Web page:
Romeo and Juliet Quotes

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My bounty is as boundless as the sea,My love as deep; the more I give to thee,The more I have, for both are infinite.

Chapter number : 2 Line number : 133
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These violent delights have violent endsAnd in their triumph die, like fire and powder,Which as they kiss consume. The sweetest honeyIs loathsome in his own deliciousnessAnd in the taste confounds the appetite.Therefore love moderately; long love doth so;Too swift arrives as tardy as too slow.

82

O Romeo, Romeo! Wherefore art thou Romeo? Deny thy father and refuse thy name, or if thou wilt not, be but sworn my love, and I'll no longer be a Capulet.

Chapter number : 2 Line number : 33
24

thus with a kiss I die

1840

Don't waste your love on somebody, who doesn't value it.

1837

Good night, good night! parting is such sweet sorrow, That I shall say good night till it be morrow.

1692

For never was a story of more woe than this of Juliet and her Romeo.

1123

Do not swear by the moon, for she changes constantly. then your love would also change.

810

Do you bite your thumb at us, sir?

680

Romeo:If I profane with my unworthiest handThis holy shrine, the gentle fine is this:My lips, two blushing pilgrims, ready standTo smooth that rough touch with a tender kiss.Juliet:Good pilgrim, you do wrong your hand too much,Which mannerly devotion shows in this;For saints have hands that pilgrims' hands do touch,And palm to palm is holy palmers' kiss.Romeo:Have not saints lips, and holy palmers too?Juliet:Ay, pilgrim, lips that they must use in prayer.Romeo:O, then, dear saint, let lips do what hands do;They pray, grant thou, lest faith turn to despair.Juliet:Saints do not move, though grant for prayers' sake.Romeo:Then move not, while my prayer's effect I take.Thus from my lips, by yours, my sin is purged.Juliet:Then have my lips the sin that they have took.Romeo:Sin from thy lips? O trespass sweetly urged!Give me my sin again.Juliet:You kiss by the book.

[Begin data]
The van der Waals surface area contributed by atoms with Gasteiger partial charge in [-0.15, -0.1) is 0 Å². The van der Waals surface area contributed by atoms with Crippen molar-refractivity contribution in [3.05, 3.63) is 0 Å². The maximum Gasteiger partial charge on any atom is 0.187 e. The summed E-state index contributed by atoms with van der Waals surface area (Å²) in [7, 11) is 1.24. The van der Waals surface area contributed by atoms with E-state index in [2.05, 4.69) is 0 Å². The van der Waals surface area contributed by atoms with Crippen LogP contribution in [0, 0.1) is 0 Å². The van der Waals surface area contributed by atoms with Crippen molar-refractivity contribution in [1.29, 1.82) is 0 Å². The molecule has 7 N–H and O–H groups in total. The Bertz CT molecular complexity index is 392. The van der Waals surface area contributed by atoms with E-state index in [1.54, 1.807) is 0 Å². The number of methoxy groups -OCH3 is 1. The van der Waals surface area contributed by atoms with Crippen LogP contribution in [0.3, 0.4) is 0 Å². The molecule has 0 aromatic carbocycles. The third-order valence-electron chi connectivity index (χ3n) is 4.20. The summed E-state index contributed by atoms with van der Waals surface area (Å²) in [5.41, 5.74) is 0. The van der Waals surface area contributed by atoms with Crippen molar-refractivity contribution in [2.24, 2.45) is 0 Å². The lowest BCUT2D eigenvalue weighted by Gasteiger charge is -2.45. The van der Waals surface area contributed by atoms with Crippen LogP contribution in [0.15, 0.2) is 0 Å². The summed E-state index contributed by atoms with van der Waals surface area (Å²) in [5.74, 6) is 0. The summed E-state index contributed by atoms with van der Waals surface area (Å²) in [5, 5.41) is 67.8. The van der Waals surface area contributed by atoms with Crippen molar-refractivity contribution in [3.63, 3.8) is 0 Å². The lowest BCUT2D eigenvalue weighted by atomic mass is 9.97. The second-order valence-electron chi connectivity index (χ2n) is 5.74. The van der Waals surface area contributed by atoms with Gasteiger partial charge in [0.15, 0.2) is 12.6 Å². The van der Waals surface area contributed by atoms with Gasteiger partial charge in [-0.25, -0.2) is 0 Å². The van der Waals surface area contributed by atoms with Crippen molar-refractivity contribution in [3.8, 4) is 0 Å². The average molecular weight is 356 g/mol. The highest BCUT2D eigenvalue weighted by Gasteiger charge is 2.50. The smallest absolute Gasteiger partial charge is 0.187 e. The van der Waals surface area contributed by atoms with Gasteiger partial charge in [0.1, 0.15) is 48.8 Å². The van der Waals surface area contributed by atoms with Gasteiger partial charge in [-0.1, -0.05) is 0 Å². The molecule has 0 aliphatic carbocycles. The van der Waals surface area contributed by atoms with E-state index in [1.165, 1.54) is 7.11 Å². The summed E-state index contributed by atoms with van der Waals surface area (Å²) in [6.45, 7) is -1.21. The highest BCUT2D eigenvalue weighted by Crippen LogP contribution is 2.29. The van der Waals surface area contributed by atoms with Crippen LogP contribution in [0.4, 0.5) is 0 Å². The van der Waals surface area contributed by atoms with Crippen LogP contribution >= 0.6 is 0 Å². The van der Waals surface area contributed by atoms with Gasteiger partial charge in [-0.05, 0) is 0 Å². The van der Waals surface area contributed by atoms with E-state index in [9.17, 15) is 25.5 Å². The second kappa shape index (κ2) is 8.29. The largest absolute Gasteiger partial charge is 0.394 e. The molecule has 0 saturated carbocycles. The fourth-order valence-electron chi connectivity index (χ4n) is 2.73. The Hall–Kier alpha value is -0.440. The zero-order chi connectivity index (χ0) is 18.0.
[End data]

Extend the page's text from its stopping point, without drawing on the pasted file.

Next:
611

Wisely and slow; they stumble that run fast.

607

O serpent heart hid with a flowering face!Did ever a dragon keep so fair a cave?Beautiful tyrant, feind angelical, dove feather raven, wolvish-ravening lamb! Despised substance of devinest show, just opposite to what thou justly seemest - A dammed saint, an honourable villain!

567